The journey west began in the south -- back to the oceanside town I grew up in. I lay in the sun all day, right at the edge of the outer banks of North Carolina, wondering why I never fully appreciated such a privilege in my young years. I squeezed in as much time with family as I could, trying my best not to complain about my newly acquired (blistering, eep) sunburn. We went out for ice cream, watched movies, ate our meals on docksides, and just as my family does, took our time. I was the only one to swim, appreciating as much of my last bit of time with the east coast as I could. I stepped into the still cool Atlantic, and soon was ducking in and out of waves, salt on my lips, salt in my hair, I was so happy. Exhilarated, it was there I realized I was really, finally free of living in New York. All my belongings in my car, right now, the road is my home. I took a deep breath and felt ready for this new chapter, a fresh beginning.
And I got to make a quick stop in my second old home, Asheville.
For those of you who know me (or follow me on Instagram) you probably know that I've made my way to the west coast. But for those who don't know anything -- I'm moving to the pacific northwest! For the summer I'll be on the San Juan Islands, underneath the Canadian border, working in a little brick oven bakery - Barn Owl Bakery. I'll be back making naturally leavened, wood-fired bread, and I couldn't be more excited. I'm hoping to use this time and space as a stepping stone to some begin some exciting projects in a special space somewhere in the northwest. Where exactly? I'm not sure yet! The upcoming months will be crucial for determining my landing zone, and I'm waiting to see where I'm led. I'll be sharing the process, my adventures, and recent work as it comes.
My last week in Brooklyn I was buzzing around packing, working on an exciting assignment for Taproot Magazine, welcoming my sweet friend Sophie of Wholehearted Eats into the city, and squeezing in as much time as I could with UK visitor and friend Izy of Top With Cinnamon! One of my favorite quiet breakfast places in Brooklyn is Rucola. The food is simple and delicious, the atmosphere is lovely, and they serve Four & Twenty Blackbirds pie to boot.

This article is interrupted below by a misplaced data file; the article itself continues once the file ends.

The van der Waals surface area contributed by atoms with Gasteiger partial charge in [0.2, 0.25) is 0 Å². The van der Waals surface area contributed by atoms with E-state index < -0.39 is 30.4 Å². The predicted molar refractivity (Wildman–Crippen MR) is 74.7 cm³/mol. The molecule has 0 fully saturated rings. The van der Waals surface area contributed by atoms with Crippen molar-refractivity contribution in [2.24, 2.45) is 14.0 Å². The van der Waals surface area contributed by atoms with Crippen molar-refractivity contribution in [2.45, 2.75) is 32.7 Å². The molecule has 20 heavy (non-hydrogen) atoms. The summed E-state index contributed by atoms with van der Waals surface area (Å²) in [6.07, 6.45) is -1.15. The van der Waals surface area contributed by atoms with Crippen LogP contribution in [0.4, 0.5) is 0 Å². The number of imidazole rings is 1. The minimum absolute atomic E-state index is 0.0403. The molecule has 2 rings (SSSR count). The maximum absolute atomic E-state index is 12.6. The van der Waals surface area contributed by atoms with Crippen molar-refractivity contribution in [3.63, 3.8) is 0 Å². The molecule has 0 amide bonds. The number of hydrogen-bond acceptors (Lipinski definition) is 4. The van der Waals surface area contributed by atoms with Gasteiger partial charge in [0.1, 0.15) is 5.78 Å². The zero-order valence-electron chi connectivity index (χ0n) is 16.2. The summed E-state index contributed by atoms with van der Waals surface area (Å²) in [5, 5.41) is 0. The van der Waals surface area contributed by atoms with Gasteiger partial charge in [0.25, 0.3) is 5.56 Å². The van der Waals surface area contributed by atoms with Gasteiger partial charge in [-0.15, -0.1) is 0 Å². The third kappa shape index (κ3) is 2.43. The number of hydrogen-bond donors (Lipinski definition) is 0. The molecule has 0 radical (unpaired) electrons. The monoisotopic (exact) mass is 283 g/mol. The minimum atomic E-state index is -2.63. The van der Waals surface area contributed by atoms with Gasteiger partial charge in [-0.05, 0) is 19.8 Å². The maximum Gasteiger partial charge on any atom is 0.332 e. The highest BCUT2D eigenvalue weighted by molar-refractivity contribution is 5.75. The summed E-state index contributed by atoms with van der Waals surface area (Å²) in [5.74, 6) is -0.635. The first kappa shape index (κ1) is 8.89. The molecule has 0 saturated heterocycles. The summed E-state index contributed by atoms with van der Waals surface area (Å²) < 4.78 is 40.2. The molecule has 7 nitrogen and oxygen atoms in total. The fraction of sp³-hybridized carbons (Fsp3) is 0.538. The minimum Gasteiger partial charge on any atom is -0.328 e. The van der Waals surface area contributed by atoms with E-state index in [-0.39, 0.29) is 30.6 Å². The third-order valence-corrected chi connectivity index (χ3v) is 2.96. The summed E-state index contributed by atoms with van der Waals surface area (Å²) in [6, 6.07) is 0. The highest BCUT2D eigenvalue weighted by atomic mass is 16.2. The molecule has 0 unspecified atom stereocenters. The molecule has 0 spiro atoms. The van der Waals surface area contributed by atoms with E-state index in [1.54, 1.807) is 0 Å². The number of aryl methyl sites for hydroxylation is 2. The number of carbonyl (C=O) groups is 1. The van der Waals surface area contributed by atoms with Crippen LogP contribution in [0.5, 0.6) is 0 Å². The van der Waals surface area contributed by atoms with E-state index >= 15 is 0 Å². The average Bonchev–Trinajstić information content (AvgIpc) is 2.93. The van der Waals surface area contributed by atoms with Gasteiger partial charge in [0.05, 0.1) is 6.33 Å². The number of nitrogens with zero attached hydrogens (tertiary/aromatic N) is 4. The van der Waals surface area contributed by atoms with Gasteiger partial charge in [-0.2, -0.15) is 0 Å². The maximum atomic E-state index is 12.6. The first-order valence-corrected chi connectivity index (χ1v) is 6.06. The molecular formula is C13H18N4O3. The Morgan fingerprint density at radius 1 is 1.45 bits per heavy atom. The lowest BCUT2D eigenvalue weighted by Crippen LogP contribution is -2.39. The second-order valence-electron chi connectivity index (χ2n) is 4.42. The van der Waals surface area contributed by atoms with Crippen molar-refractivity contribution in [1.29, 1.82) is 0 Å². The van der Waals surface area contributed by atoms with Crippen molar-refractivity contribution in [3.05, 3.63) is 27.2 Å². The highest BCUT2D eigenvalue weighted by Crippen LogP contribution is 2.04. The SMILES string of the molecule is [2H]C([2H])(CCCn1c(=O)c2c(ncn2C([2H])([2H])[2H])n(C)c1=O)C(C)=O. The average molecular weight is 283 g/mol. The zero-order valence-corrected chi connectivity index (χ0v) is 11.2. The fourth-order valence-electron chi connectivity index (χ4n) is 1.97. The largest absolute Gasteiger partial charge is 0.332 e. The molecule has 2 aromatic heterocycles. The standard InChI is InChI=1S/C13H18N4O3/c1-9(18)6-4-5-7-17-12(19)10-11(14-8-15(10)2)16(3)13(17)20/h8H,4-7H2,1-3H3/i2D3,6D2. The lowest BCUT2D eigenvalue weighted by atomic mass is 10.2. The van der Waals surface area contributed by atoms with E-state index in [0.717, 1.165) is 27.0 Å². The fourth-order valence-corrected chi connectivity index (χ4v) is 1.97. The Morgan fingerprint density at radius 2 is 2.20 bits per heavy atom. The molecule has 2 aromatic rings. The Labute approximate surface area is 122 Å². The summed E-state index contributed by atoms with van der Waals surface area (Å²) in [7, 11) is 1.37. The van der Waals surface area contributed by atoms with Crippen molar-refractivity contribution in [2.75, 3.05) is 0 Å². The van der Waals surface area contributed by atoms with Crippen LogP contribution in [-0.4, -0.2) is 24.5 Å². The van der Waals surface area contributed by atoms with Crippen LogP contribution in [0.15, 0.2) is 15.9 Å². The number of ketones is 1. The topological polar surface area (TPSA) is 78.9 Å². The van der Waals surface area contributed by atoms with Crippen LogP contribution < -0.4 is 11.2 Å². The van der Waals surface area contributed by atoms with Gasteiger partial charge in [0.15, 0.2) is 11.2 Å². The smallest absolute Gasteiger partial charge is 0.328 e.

So, before I had to go to my shift at Four & Twenty blackbirds, I had a charmed morning sharing breakfast, pastries, and toast with Izy and Sophie. It's so fun to be around others who neurotically photograph everything they eat, paying attention to styling and composition and lighting. Typically I'm in the company of others who are lamenting the fact that their food is getting cold, or that they're having to wait such long time to eat -- but not with these two. We were able to laugh about our experiences photographing food, discussing techniques and cookbooks.
I also had to try my best to play it cool when Maggie Gyllenhaal and her two children came in to sit right next to us. I did my best, I think.
<3 these two.
Same living room, clean and bright, facing the familiar couch and hanging plants, the native white pillows and cushions, bookshelves and chairs. The cars buzz and honk below and the trees that were once bare are now full with lightest green. With the comfort of the familiar around, I also look around and see a covered floor-- clothes to give away, clothes to wash, a half packed worn trunk, and a table in disarray. As I slowly acquired more things here, I feared these changes, the longer I nested, the more daunting the idea of uprooting became. But here I am, the ground a bit muddy underneath me, I'm excited.